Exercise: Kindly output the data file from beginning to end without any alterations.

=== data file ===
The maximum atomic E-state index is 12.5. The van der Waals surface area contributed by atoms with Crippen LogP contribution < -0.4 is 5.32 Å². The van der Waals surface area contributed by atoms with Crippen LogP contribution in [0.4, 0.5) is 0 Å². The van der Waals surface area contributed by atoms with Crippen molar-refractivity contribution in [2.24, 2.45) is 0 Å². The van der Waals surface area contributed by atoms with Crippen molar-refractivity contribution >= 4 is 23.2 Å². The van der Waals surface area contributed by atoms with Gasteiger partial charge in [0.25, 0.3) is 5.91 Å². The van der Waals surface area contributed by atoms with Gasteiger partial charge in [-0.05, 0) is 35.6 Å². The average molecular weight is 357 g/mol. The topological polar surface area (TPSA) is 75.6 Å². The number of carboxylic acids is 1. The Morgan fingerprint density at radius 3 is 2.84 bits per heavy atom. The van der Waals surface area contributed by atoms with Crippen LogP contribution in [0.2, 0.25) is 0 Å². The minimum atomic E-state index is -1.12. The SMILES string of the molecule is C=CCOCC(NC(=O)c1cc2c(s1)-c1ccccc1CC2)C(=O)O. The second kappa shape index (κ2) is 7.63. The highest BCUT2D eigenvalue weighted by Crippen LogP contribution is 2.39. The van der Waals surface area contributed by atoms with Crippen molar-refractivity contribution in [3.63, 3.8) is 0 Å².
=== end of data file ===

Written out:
The maximum atomic E-state index is 12.5. The van der Waals surface area contributed by atoms with Crippen LogP contribution < -0.4 is 5.32 Å². The van der Waals surface area contributed by atoms with Crippen LogP contribution in [0.4, 0.5) is 0 Å². The van der Waals surface area contributed by atoms with Crippen molar-refractivity contribution in [2.24, 2.45) is 0 Å². The van der Waals surface area contributed by atoms with Crippen molar-refractivity contribution >= 4 is 23.2 Å². The van der Waals surface area contributed by atoms with Gasteiger partial charge in [0.25, 0.3) is 5.91 Å². The van der Waals surface area contributed by atoms with Gasteiger partial charge in [-0.05, 0) is 35.6 Å². The average molecular weight is 357 g/mol. The topological polar surface area (TPSA) is 75.6 Å². The number of carboxylic acids is 1. The Morgan fingerprint density at radius 3 is 2.84 bits per heavy atom. The van der Waals surface area contributed by atoms with Crippen LogP contribution in [0.2, 0.25) is 0 Å². The minimum atomic E-state index is -1.12. The SMILES string of the molecule is C=CCOCC(NC(=O)c1cc2c(s1)-c1ccccc1CC2)C(=O)O. The second kappa shape index (κ2) is 7.63. The highest BCUT2D eigenvalue weighted by Crippen LogP contribution is 2.39. The van der Waals surface area contributed by atoms with Crippen molar-refractivity contribution in [3.63, 3.8) is 0 Å².